European Work Council (EWC) is a group of delegates from the different parts of an MNC, from different countries. Like the labour unions, EWC also acts as the mouthpiece of employees; however, its domain is limited to the functionalities of an MNC only. Sartre (1976) used the metaphor of a bus queue: though the passengers have a common interest in travelling on the bus nothing binds them together; where they alight from the bus is evidence of their individual agendas. The MNCs operating in Germany have to consider and respect the importance of EWC by integrating the voice of its employees in the corporate decisions. EWC has advanced into coordinative virtual network (Pulingnano, 2009), through the use of information communication technology to coordinate disseminate and facilitate collective action beyond their national borders in other to speed up communication among members and the general public ( Pulingnano, 2009; Whittal et al 2009).
7. Corporate Culture in Germany
Corporate culture can be defined as the “Term used to refer to the basic system of values which influences personnel management and employees’ motivation to work within a company. It includes the particular organization culture concerned, i.e. the matrix of underlying assumptions developed by a group of people who have acquired considerable shared experience of resolving problems relating to adjustment to the external context and integration within the internal context” (eurofound.europa.eu). Edwards and Ferner (2002) argued that industrial relations of an MNC operating in a foreign land are shaped by the Country of origin, Dominance effect, the degree of international and integration of operations and the host country effect. But if the MNC is strong enough, it can bend the corporate culture to certain extent by transferring practices. According to Tom Kirchmaier of the corporate governance program at the London School of Economics, “German corporate governance is quite unique and awkward, and it comes out of this postwar consensus,” (nytimes.com).
Being a low power distance society, Germany provides a corporate culture which nurtures healthy relationship between the employer and the employee. It provides an opportunity for the employees to interact with their seniors and reach to a mutual agreement. Also, the corporate culture in Germany works on a set of rules and every employee specializes in his own domain. If the employee takes leave for some reasons, it is very difficult for the firm to replace him temporarily and make someone else work in his domain. In contrast to this, the lean-team system in Japan makes sure that every employee gets to work in different areas of the firm’s operations, so that he gets an understanding about the whole business. However, because he can be easily replaced, the lean-team system might result in the reduction of an employee’s significance in his organization. The specialization of German employees in their respective domains makes them very valuable for the organization.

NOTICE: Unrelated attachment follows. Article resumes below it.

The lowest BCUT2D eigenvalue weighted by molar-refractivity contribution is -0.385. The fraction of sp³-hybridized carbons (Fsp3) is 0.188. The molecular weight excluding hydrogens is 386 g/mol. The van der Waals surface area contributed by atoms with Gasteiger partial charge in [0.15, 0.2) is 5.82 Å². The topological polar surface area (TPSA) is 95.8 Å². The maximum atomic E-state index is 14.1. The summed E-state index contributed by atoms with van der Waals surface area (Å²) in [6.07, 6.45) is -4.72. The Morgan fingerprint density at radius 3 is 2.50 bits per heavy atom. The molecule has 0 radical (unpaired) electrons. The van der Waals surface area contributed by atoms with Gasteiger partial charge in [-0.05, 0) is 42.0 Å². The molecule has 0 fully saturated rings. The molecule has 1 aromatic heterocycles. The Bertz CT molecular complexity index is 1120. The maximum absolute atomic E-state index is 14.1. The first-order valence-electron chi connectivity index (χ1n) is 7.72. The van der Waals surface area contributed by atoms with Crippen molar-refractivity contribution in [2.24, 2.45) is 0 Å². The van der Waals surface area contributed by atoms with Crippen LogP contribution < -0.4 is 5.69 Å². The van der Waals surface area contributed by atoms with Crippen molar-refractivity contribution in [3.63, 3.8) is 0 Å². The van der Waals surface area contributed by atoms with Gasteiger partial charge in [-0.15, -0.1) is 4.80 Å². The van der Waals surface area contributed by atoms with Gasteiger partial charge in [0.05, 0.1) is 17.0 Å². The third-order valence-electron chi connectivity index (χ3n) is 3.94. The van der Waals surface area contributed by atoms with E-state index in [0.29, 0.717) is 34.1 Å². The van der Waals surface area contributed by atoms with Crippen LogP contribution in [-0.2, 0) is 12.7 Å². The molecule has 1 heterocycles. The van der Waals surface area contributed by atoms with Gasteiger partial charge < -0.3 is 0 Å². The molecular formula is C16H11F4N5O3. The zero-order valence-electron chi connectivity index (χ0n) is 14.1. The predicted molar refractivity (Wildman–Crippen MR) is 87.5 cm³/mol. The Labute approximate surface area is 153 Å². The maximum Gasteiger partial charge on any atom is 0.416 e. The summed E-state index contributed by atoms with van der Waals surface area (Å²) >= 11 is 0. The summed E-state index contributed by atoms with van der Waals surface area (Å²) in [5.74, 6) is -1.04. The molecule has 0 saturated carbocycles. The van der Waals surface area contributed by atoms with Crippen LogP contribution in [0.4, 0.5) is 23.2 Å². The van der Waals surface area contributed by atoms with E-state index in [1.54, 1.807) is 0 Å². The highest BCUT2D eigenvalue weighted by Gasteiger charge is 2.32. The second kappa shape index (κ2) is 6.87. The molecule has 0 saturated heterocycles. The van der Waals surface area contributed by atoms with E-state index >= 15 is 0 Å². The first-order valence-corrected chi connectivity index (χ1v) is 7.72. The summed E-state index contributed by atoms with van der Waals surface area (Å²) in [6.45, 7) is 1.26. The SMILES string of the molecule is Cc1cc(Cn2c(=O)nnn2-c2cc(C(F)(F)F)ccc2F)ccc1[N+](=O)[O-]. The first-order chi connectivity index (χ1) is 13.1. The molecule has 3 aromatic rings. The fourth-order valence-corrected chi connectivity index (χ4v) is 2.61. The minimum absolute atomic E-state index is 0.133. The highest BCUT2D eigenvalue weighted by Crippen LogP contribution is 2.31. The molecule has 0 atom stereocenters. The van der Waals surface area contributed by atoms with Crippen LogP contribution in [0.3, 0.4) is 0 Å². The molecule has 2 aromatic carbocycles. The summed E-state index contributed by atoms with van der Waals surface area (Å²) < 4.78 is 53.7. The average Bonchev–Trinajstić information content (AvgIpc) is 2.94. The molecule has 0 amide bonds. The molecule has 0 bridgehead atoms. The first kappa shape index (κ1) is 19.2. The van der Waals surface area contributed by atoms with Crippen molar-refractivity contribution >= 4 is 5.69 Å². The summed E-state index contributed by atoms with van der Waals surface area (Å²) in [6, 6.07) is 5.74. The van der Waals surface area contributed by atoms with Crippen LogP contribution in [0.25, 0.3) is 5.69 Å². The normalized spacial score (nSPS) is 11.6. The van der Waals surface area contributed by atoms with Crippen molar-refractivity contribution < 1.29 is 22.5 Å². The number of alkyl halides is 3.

8. Human Resource Management issues faced by the MNCs in Germany
It has been proved from the previous researches that the MNCs follow a mechanism through which innovative or new employment practices are diffused from one country to another (Bean, 1995, Ferner and Javier, 2002, Ferner 2005). The following dimensions of Hofstede’s study can be considered while planning a human resource management strategy in Germany:
Most of the managers who come from a high power distance society are not used to the employee-employer relationship in the German corporate culture. They often find it surprising and inconvenient to consult with their subordinates on the management issues. This poses a significant threat to the professional relationship within a firm, which can further affect its productivity.
Long Term Orientation
Long term orientation also poses potential threat for the Japanese firms operating in Germany. As Germany scores significantly lower than Japan on the Long Term Orientation Index, it is important for the Japanese managers to work out an strategy which may be compatible with the German managers.
After analyzing all the facts stated in the previous sections, it is clearly seen that the German capitalist model is slowly converging towards the Anglo-Saxon model. Also, the study based on the five dimensions used by Geert Hofstede, have provided insight into the corporate culture in Germany. According to Edwards and Ferner (2002), with multinational companies affecting the power balance in the industrial relation system with their cross border activities, Trade Unions have also transformed in their structure and size, while expanding their activities for the purpose of cross border collective bargaining.